December 06, 2020 • 2 min read
I’ve been learning a bit of Python this Fall to facilitate conversations with a mentee. In this post, I’m going to share the first Python function I’ve ever written, a solution to the Exercism challenge ‘Raindrops’.
Is this good Python code? I don’t know; that’s why I’m posting it here. I’ve
$ python3 -c 'import this' yet am still gloriously ignorant. Below I’ll
share the problem, my solution, and a code self-review via praise and
Your task is to convert a number into a string that contains raindrop sounds corresponding to certain potential factors. A factor is a number that evenly divides into another number, leaving no remainder. The simplest way to test if a one number is a factor of another is to use the modulo operation.
The rules of
raindrops are that if a given number:
def convert(number): result = str(number) + " " if number % 3 == 0: result += "Pling" if number % 5 == 0: result += "Plang" if number % 7 == 0: result += "Plong" return result.split()[-1]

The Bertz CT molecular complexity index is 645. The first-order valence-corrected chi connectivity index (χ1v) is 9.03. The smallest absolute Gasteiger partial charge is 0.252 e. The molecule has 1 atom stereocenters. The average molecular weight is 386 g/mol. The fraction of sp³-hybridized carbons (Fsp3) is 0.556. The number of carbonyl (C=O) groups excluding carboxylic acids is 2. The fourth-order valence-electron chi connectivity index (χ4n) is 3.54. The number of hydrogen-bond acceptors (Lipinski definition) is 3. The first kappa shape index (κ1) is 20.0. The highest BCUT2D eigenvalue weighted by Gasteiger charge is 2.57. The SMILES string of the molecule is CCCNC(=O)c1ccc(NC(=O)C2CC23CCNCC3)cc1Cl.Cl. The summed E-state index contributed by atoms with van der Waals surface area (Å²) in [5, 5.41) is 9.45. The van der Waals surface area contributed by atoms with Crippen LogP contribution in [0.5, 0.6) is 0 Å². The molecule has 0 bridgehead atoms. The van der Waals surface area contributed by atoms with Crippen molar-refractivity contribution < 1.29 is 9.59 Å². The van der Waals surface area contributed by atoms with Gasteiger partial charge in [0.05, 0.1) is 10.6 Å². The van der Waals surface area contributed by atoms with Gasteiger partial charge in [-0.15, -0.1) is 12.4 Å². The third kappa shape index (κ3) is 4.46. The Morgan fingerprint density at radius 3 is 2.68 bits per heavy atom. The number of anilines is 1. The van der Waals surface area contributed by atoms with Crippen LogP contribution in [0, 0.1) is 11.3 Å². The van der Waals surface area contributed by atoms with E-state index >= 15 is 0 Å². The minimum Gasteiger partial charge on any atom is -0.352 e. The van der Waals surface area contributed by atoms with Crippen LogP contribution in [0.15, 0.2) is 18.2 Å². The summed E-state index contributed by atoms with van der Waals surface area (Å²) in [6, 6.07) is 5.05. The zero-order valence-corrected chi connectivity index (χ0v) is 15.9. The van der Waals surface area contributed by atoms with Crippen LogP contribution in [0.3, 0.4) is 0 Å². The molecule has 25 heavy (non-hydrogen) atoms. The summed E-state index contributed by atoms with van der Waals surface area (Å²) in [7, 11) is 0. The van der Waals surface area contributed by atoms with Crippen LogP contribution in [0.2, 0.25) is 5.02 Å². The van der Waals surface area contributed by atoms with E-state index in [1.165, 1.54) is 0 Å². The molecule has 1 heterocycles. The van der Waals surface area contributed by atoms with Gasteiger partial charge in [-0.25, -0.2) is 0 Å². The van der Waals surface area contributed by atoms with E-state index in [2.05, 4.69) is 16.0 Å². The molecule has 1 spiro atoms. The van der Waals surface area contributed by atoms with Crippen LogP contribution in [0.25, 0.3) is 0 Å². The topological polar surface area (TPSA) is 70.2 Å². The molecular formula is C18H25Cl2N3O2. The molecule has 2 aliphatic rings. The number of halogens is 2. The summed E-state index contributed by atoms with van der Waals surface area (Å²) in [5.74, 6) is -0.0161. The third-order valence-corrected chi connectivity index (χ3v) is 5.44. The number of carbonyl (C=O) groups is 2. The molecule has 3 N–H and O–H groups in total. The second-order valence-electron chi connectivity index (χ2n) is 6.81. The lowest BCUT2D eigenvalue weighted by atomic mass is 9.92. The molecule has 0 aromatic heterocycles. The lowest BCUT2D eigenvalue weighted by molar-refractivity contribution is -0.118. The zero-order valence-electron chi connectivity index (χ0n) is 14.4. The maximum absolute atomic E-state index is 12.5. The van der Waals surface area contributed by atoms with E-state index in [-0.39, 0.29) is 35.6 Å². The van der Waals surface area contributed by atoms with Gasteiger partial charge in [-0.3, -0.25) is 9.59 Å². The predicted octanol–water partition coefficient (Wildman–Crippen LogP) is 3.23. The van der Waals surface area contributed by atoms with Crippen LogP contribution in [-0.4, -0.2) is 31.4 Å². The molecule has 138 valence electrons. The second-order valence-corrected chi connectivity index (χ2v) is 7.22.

Starting with a very low bar, I like that this solution is compilable Python code. I think the solution is very readable. My return statement is a bit clever; it takes the last item in the string which is either some variant of the Raindrops string, or the number itself as a string. I’ve done this exercise in a few languages and it’s a take I’ve never thought of before, and so I enjoy the novelty there.
I don’t like that my function argument is called
number; I took that from the
setup code but I prefer to avoid argument names that carry their type. In this
case, the input really is a meaningless number, so I’m not sure what a better
alternative would be.
I try to avoid conditionals and there are three here. I’d prefer a data structure that we can fetch from whenever possible. For the sake of speed and simplicity, I didn’t go that route, but I am sure that I will as I get more comfortable with Python.
As mentioned in the previous section,
return result.split()[-1] is clever, in
both the good and bad meanings of that word. I can imagine someone who is newer
to string manipulation struggling with that a bit. It isn’t the most
beginner-friendly code I’ve ever written.
I hope this beginner Python code was entertaining to someone. It lives online at this permalink.
Blog of Jake Worth, software engineer in Maine.